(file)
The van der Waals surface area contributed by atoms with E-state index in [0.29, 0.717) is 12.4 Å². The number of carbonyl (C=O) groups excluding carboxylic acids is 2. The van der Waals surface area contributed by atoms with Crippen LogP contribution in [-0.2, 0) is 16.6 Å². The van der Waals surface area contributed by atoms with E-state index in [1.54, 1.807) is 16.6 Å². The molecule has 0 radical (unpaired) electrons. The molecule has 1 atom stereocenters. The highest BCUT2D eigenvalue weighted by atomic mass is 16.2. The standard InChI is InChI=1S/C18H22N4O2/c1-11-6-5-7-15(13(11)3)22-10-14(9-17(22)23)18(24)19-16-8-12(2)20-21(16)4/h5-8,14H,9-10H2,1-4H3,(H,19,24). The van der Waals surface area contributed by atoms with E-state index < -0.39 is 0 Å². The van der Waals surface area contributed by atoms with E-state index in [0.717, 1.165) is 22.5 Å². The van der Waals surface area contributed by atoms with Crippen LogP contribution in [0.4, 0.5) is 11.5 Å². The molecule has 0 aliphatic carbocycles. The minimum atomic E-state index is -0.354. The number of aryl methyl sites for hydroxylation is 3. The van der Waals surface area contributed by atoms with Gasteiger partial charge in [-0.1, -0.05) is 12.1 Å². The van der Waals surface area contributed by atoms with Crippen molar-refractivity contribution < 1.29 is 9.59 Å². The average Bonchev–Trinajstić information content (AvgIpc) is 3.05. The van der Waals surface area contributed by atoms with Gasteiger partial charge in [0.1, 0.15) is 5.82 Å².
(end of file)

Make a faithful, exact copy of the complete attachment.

The van der Waals surface area contributed by atoms with E-state index in [0.29, 0.717) is 12.4 Å². The number of carbonyl (C=O) groups excluding carboxylic acids is 2. The van der Waals surface area contributed by atoms with Crippen LogP contribution in [-0.2, 0) is 16.6 Å². The van der Waals surface area contributed by atoms with E-state index in [1.54, 1.807) is 16.6 Å². The molecule has 0 radical (unpaired) electrons. The molecule has 1 atom stereocenters. The highest BCUT2D eigenvalue weighted by atomic mass is 16.2. The standard InChI is InChI=1S/C18H22N4O2/c1-11-6-5-7-15(13(11)3)22-10-14(9-17(22)23)18(24)19-16-8-12(2)20-21(16)4/h5-8,14H,9-10H2,1-4H3,(H,19,24). The van der Waals surface area contributed by atoms with E-state index < -0.39 is 0 Å². The van der Waals surface area contributed by atoms with E-state index in [0.717, 1.165) is 22.5 Å². The van der Waals surface area contributed by atoms with Crippen LogP contribution in [0.4, 0.5) is 11.5 Å². The molecule has 0 aliphatic carbocycles. The minimum atomic E-state index is -0.354. The number of aryl methyl sites for hydroxylation is 3. The van der Waals surface area contributed by atoms with Gasteiger partial charge in [-0.1, -0.05) is 12.1 Å². The van der Waals surface area contributed by atoms with Crippen molar-refractivity contribution < 1.29 is 9.59 Å². The average Bonchev–Trinajstić information content (AvgIpc) is 3.05. The van der Waals surface area contributed by atoms with Gasteiger partial charge in [0.1, 0.15) is 5.82 Å².